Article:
I got a letter from my utility company Saturday morning. Inside was a chart, comparing our household’s energy usage from 2010 and 2011. It dropped 19 percent.
Considering our total bill for 2011 was over $900, that’s hardly chump change.
That got me thinking about how we dropped our usage that much. I know two things I did in late 2010 that may have made a difference. I used to have a problem with light bulbs only lasting about two months in one of our bathrooms, so I only put the very cheapest bulbs I could possibly find in there. The problem went away after replacing the light switch, so I was able to switch to 7W CFL bulbs in there.
The lights in that bathroom were almost always on (which is why I’ve gone back now and put a motion sensing switch in there), so it’s possible that change alone put a pretty serious dent in our usage.
We also replaced our 32″ CRT with a 32″ LCD TV. LCDs use less power than CRTs of comparable size, but the television also has a feature to turn itself off after a set period of time. If you go a couple of hours without changing a channel or changing the volume, it shuts itself off. And when it shuts itself off, it shuts off the HDMI-connected DVD player with it.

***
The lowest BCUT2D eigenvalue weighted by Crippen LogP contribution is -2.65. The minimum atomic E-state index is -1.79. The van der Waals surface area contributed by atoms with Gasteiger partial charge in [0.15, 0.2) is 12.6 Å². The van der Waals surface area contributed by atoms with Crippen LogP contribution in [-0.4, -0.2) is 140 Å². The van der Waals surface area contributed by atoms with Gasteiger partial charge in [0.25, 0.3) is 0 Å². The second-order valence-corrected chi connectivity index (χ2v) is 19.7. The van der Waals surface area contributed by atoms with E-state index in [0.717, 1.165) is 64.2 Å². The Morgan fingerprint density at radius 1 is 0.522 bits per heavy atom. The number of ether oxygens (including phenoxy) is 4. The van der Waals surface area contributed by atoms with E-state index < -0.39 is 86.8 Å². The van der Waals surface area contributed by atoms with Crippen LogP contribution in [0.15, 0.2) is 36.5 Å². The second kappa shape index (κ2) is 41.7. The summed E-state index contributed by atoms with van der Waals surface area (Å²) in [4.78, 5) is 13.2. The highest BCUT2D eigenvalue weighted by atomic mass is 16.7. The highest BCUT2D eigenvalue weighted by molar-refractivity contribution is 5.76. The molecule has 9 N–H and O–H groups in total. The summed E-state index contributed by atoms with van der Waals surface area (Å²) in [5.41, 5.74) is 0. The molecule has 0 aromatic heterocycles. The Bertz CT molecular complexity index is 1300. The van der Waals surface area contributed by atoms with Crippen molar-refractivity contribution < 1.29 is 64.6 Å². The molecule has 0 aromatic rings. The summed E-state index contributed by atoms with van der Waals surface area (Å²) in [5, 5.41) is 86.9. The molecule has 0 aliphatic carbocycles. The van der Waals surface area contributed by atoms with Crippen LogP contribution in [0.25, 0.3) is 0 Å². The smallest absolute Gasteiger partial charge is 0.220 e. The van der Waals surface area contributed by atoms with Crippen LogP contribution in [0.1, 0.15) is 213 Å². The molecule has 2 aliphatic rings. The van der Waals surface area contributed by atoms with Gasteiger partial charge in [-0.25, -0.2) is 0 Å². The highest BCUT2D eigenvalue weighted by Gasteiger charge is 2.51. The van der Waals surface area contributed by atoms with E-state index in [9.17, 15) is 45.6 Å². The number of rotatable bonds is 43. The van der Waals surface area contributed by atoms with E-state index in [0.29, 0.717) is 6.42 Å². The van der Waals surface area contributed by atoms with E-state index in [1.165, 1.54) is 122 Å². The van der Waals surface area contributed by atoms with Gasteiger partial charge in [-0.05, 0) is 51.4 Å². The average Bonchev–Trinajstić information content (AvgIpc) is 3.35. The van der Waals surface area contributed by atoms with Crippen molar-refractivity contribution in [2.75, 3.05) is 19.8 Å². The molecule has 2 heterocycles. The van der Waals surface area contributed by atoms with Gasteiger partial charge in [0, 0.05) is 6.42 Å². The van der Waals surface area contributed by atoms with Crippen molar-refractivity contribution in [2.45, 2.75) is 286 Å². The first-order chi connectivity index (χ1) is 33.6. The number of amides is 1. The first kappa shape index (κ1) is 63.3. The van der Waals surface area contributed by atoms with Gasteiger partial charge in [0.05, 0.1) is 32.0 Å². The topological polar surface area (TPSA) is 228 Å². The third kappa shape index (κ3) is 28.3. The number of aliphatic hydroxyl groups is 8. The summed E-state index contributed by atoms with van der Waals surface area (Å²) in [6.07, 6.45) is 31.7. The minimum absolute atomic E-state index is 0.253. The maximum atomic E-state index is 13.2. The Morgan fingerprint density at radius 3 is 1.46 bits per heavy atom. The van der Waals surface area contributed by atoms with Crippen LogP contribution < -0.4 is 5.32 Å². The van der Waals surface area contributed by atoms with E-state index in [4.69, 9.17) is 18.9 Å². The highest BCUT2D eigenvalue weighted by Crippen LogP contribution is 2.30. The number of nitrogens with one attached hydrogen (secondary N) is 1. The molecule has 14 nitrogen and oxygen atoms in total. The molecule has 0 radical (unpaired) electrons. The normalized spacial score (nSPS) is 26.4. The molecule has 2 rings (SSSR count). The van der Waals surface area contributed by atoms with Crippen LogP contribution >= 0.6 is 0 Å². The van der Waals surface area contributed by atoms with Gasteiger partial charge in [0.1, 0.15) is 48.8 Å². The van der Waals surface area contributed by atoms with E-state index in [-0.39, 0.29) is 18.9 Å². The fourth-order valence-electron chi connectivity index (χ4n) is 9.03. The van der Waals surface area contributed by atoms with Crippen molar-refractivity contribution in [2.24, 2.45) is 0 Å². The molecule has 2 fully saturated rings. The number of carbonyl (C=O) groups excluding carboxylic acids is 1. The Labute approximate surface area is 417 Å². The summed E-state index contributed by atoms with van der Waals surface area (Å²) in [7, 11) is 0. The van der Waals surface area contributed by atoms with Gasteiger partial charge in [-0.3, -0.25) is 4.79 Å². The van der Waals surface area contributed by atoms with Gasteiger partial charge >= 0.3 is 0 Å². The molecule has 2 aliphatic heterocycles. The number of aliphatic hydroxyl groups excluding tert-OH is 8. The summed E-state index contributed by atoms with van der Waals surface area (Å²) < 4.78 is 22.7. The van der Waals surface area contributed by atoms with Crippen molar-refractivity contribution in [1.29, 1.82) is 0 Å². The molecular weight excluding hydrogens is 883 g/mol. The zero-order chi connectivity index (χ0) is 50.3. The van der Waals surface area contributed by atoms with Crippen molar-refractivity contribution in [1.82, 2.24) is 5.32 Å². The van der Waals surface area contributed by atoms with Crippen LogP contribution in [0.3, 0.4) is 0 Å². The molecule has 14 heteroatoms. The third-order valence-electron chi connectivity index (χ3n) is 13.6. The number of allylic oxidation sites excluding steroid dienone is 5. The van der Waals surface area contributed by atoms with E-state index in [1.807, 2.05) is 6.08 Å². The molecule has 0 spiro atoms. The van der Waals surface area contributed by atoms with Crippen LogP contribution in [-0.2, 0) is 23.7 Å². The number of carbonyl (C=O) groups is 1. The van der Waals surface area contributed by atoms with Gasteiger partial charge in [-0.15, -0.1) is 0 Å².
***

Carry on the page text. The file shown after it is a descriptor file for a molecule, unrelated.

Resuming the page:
I’m sure I did a few other things too. As bulbs burn out, their replacements inevitably use less power than the old ones did. And when I find leaks, I caulk them up.
We spent more on the TV than we saved on electricity of course, but some of the things we did weren’t expensive. The new light switch cost a dollar. The bulbs needed to be replaced anyway. I did splurge on a couple of LED bulbs in October 2011, but most of the bulbs I bought that year were CFL bulbs from Home Depot or Costco like I’ve been buying for the last few years.